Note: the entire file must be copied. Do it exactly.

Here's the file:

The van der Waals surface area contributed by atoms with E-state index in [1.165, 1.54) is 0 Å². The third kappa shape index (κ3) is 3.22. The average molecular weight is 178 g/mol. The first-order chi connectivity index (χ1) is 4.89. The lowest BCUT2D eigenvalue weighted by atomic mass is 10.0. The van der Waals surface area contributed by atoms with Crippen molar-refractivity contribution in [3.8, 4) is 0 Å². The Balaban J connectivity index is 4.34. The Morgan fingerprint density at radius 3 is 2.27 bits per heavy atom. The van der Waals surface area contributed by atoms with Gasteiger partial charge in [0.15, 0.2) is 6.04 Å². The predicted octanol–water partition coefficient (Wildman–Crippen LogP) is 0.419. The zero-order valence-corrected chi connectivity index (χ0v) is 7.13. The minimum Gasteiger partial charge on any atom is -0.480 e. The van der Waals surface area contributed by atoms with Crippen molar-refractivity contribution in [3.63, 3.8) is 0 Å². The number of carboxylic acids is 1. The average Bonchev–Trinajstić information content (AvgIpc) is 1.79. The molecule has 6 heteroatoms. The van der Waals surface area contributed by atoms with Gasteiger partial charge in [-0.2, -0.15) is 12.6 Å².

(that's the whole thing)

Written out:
The van der Waals surface area contributed by atoms with E-state index in [1.165, 1.54) is 0 Å². The third kappa shape index (κ3) is 3.22. The average molecular weight is 178 g/mol. The first-order chi connectivity index (χ1) is 4.89. The lowest BCUT2D eigenvalue weighted by atomic mass is 10.0. The van der Waals surface area contributed by atoms with Crippen molar-refractivity contribution in [3.8, 4) is 0 Å². The Balaban J connectivity index is 4.34. The Morgan fingerprint density at radius 3 is 2.27 bits per heavy atom. The van der Waals surface area contributed by atoms with Gasteiger partial charge in [0.15, 0.2) is 6.04 Å². The predicted octanol–water partition coefficient (Wildman–Crippen LogP) is 0.419. The zero-order valence-corrected chi connectivity index (χ0v) is 7.13. The minimum Gasteiger partial charge on any atom is -0.480 e. The van der Waals surface area contributed by atoms with Crippen molar-refractivity contribution in [3.63, 3.8) is 0 Å². The number of carboxylic acids is 1. The average Bonchev–Trinajstić information content (AvgIpc) is 1.79. The molecule has 6 heteroatoms. The van der Waals surface area contributed by atoms with Gasteiger partial charge in [-0.2, -0.15) is 12.6 Å².